On being a homeless archaeologist, by Jane Hallam

29 Oct

When I first heard about the homeless heritage and archaeology project I thought it
sounded nuts! I was interested to know more about it but also quite shy because
a bit of me worried what other homeless people would think if I was doing it.

The time when it really clicked, when I became really interested, was when I
decided to come around with you [RK] one day, walking and looking at places I’d
skippered [slept rough]. I saw all these places – buildings and bushes and that
– from a new angle because of the questions you asked. Like, I’d always known
that some places I skippered were historic and sometimes I used to find old
possessions that other homeless people had discarded and even before I got
involved in the project, I did sometimes used to lie there and wonder what had
happened there all those years ago. I would think about who might have been
exactly where I was a hundred years ago and sometimes I wondered into the
future, would this place still be here? But I’d never thought about me being
part of its history and, now I think about it, that thought was important in
getting my curiosity going. Walking around the city doing archaeology, not just
normally walking around, made me remember how many homeless people used places
that no-one really thinks about much and I remembered how many lives have been
saved by these kind of places. Some of the places I skippered might have been
old and broken down or even totally derelict but they saved my life and the
lives of countless other people because it was a place to go and you could tuck
yourself in at night. In a way, the buildings that get called abandoned buildings
weren’t abandoned at all really because someone was living there, sleeping
rough, which is funny when you think about it.

I’ve  always been interested in archaeology and history but walking through it, making
a journey through the old buildings and talking about the places at the same
time made it more interesting than what it would be if I was just reading a
book in the library. I mean, it’s good to read books about history but it’s not
as real as when you’re actually pointing at things you can see in front of you.
I think you get more detail, you know, more of those little things that books
don’t tell you. I’ve definitely gained confidence and self-esteem from being
part of our team and Jude [Jane’s probation officer] said she’s noticed a big
change in me, said I seem happier and I am definitely that. I’ve learned a lot
from the project but also, I think we’ve taught each other new knowledge –
between the classes, we’ve built some bridges because it’s not all the higher
class telling us what is what. It’s like when we spoke at the conference in
Leicester (Postgraduate Conference in Historical Archaeology), after we did our
talk, that lady (Sarah Tarlow) said, ‘you’ve made me think’. Well, that made me
think a lot because I knew she was important in the archaeology world, she’s written
all these books about it, and so for her to say to us that we’d made her think…it
made me feel really good. It made me think maybe I could have a go at writing
about my life like a journey – from kid’s homes and childhood abuse to
Stonehenge and the Battle of the Beanfield and being a New Age traveller all
over Europe, to homelessness and addiction and it has a positive end, my story,
because I’ve come right out the other side by getting into archaeology. I don’t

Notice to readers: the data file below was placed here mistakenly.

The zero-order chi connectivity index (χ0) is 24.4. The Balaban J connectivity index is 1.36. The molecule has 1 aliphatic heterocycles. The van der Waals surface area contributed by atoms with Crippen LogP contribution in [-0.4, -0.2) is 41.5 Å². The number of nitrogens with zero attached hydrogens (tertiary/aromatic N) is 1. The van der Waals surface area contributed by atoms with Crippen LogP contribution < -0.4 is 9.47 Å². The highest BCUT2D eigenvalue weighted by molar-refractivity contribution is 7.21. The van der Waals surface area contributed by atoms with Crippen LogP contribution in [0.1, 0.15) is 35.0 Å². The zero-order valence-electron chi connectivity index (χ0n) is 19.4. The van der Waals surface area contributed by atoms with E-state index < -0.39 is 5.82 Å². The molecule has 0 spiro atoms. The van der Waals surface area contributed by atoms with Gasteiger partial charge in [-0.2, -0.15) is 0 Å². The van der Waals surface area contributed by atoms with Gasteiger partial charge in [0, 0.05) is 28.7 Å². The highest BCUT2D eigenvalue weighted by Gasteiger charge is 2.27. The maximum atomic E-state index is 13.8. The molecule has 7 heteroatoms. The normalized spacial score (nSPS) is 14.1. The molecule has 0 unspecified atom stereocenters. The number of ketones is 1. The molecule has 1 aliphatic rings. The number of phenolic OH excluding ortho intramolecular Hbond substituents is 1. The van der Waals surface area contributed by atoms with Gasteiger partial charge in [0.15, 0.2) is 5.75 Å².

use drugs these days and I’m only drinking a couple of cans at night, not all
day like I was. It’s quite a story really and if I wrote it down it could be
helpful to other people who are stuck in their lives and it would be something
good to leave for my kids. I never would have dreamt that people like that (Sarah
Tarlow) would have even spoke to people like us but after the conference when
we were all having a drink with the other people who were there it was like
there was no difference between the classes at all which is a nice thought. I
left Leicester thinking maybe I could write a book which is a crazy idea to
most people I know. In fact, I mentioned the idea to my neighbour when we got
back from Leicester and he said ‘are you really that bored?’ and I said, ‘it’s
not because I’m bored! I want to write a book because I’ve done all these
things and writing them down would be a project of my own to get stuck into’.

I think the opportunities that this project has offered us should be more widely
available – there are so many incentives to realise there is more to life than drugs
and drink (which most people do because they’re bored or because they’re trying
to block out how bad life is) and there’s this wealth of information that I
never even knew about before. Because it’s practical, it gets you out and about
and it makes learning much better than if you were just sitting behind a desk
at college. Because the way we do archaeology involves walking about, talking
and seeing things, you start to see places with this new knowledge in your mind
that makes it seem not the same old places, same old people. When you’re an
archaeologist looking at these places, it gives you incentives.  I think school trips would be better if they were more like the way we go around places – going to places and learning about them while you’re actually there. This kind of learning makes it easier to get
involved and it isn’t even just suitable for school trips, it’s good to do whatever
age you are. I’ve even written the prologue for my book!

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One Response to “On being a homeless archaeologist, by Jane Hallam”

  1. Sarah May (@Sarah_May1) 30/10/2011 at 21:20 #

    Thank you so much for this Jane. You’ve not only made me think, you’ve reminded me what’s really valuable in archaeology, refreshed me. I hope you do write your book, I bet it will be a cracker.

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